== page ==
Generally, the powder material includes a component which is fusible. Fusible coating materials include poly(vinylpyrrolidone), poly(bis(carboxylatophenoxy)-phosphazene), poly (acrylic acid), poly(methacrylic acid), poly(1-lysine), poly(ethylene glycol), poly(D-glucosamine), poly(1-glutamic acid), poly(diallyldimethylamine), poly(ethylenimine), hydroxy fullerene or long-sidechain fullerene, and combinations thereof. Poly-lactides, especially poly-L-lactides, may also be used, a specialised form of which (a high molecular weight poly-L-lactic acid) is biodegradable. PLLA (poly-L-lactide), PGA (poly-glycolide), PDLLA/PGA (poly-DL-lactide-co-glycolide), PLLA/PCL (poly-L-lactide-co-caprolactone), and PAA/cys(poly-acrylic acid-cysteine) should especially be mentioned. Examples of other biocompatible coatings include polyurethane, poly(butyl methacrylate-co-methyl methacrylate), polycaprolactone, polyethylene, PTFE, or TEFLON®, and phosphorylcholine.
Other suitable polymer binder components (also referred to as resins), include, e.g., acrylic polymers, e.g. methacrylate polymers, for example an ammonio-methacrylate copolymer; polyvinylpyrrolidone-vinyl acetate copolymers; polysaccharides, for example cellulose ethers and cellulose esters, e.g. hydroxypropyl cellulose, hydroxypropyl methylcellulose phthalate, hydroxypropyl methylcellulose and hydroxypropyl methylcellulose acetate succinate; phthalate derivatives of polymers. Others that should be mentioned include polyesters; polyurethanes; polyamides, for example nylons; polyureas; polysulphones; polyethers polystyrene; biodegradable polymers, for example polycaprolactones, polyanhydrides, polyglycolides, polyhydroxybutyrates and polyhydroxyvalerates; and also non-polymeric binders such as, for example, sugar alcohols, for example lactitol, sorbitol, xylitol, galactitol and maltitol; sugars, for example sucrose, dextrose, fructose, xylose and galactose; hydrophobic waxes and oils, for example vegetable oils and hydrogenated vegetable oils (saturated and unsaturated fatty acids), e.g. hydrogenated castor oil, carnauba wax, and bees wax; hydrophilic waxes; polyalkenes and polyalkene oxides; polyethylene glycol. Clearly there may be other suitable materials, and the above are given merely as examples. One or more fusible materials may be present. Preferred fusible materials generally function as a binder for other components in the powder. A polymer used may be one having release-rate controlling properties. Examples of such polymers include polymethacrylates, ethylcellulose, hydroxypropylmethyl-cellulose, methylcellulose, hydroxyethylcellulose, hydroxypropylcellulose, sodium carboxymethylcellulose, calcium carboxymethylcellulose, acrylic acid polymer, polyethylene glycol, polyethylene oxide, carrageenan, cellulose acetate, glyceryl monostearate, zein etc. Xylitol or other sugar alcohol may be added to the polymer binder, for example when the polymer binder is insoluble, to promote solubility. The fusible component may, if desired, comprise a polymer which is cured during the treatment, for example by heat curing or by irradiation with energy in the gamma, ultra violet or radio frequency bands. When different fusible materials are used, they are preferably compatible so that they can fuse together.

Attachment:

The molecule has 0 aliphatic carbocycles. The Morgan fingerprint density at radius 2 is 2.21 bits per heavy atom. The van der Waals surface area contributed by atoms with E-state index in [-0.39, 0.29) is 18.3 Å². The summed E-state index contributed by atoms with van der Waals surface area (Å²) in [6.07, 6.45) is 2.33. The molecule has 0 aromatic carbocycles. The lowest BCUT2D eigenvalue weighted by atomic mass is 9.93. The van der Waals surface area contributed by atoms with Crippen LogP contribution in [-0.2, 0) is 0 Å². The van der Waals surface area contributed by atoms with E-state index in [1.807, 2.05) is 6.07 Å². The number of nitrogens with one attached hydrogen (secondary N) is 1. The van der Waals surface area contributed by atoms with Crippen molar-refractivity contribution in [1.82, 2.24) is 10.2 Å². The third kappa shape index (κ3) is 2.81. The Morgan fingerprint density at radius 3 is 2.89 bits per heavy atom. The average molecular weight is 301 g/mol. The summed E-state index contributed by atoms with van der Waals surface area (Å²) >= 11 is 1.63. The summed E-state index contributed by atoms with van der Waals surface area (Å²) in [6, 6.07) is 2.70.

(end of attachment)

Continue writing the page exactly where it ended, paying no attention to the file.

Advantageously, the powder material comprises a poly-lactide, polycaprdlactone, polyvinylpyrrolidone, poly(acrylic acid), poly(butyl methacrylate-co-methyl methacrylate), or polyurethane.